Advicing bombs, and anti-Russia policy

In the same line, Biden has chosen Jake Sullivan to advise him on National Security. Sullivan was former advisor to Hilalry Clinton as Secretary of State under the Obama administration, pushing hard for military intervention in Libya, and advocating for a similar one in Syria. In her memoirs entitled “Hard Choices”, Hillary Clinton said that Sullivan “was on my side everywhere I went”. But his advice isn’t limited to US officials like Clinton. Sullivan is also a member of the advisory council of the “Alliance for Securing Democracy”, a trans-Atlantic, anti-Russia think tank that advocates against Russian bots and what it sees as Russian propaganda undermining Western democracies. Now his anti-Russia, hawkish war advice will be whispering in Biden’s ear.

Drones, torture cover-up, and arms industry money

Then comes Avril Haines, Biden’s choice for the job of director of National Intelligence. Haines, who started her career as a bookshop caffé owner, living the hipster dream, shifted early on to work in government. In just over a decade she became the CIA’s deputy director under Obama, where she worked on providing the legal framework for Obama’s drone program, that killed hundreds of civilians. Then in 2015, Haines was tasked with determining if CIA’s staff would be disciplined for hacking the senate’s computers and destroying evidence of US torture, during the senate’s work on preparing its report on torture. Haines decided that they would not be punished, and worked on protecting the implicated staff.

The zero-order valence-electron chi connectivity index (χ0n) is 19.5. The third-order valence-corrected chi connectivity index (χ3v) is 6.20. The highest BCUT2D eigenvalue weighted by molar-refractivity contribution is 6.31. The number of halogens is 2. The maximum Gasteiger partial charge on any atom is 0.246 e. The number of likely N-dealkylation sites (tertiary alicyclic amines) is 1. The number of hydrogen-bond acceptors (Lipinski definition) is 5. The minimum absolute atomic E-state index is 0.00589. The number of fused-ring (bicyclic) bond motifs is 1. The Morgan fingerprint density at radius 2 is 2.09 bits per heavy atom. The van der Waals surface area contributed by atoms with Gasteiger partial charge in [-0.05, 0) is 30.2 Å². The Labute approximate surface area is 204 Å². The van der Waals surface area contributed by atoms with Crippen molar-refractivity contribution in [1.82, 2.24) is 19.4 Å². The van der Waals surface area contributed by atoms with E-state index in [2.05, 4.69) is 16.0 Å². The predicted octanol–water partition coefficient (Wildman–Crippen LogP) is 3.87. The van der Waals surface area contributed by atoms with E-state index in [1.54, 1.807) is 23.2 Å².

Haines is also a consultant for Palantir Technologies, a data-mining firm accused of assisting the Trump administration in the implementation of the infamous immigrant detention program. In addition, she is on the board of the Center for New American Security. A security and defense policies think-tank, funded by large arms corporations like Lokheed Martin and Northrop Grumman.

Selling war to the senate, and war products to the pentagon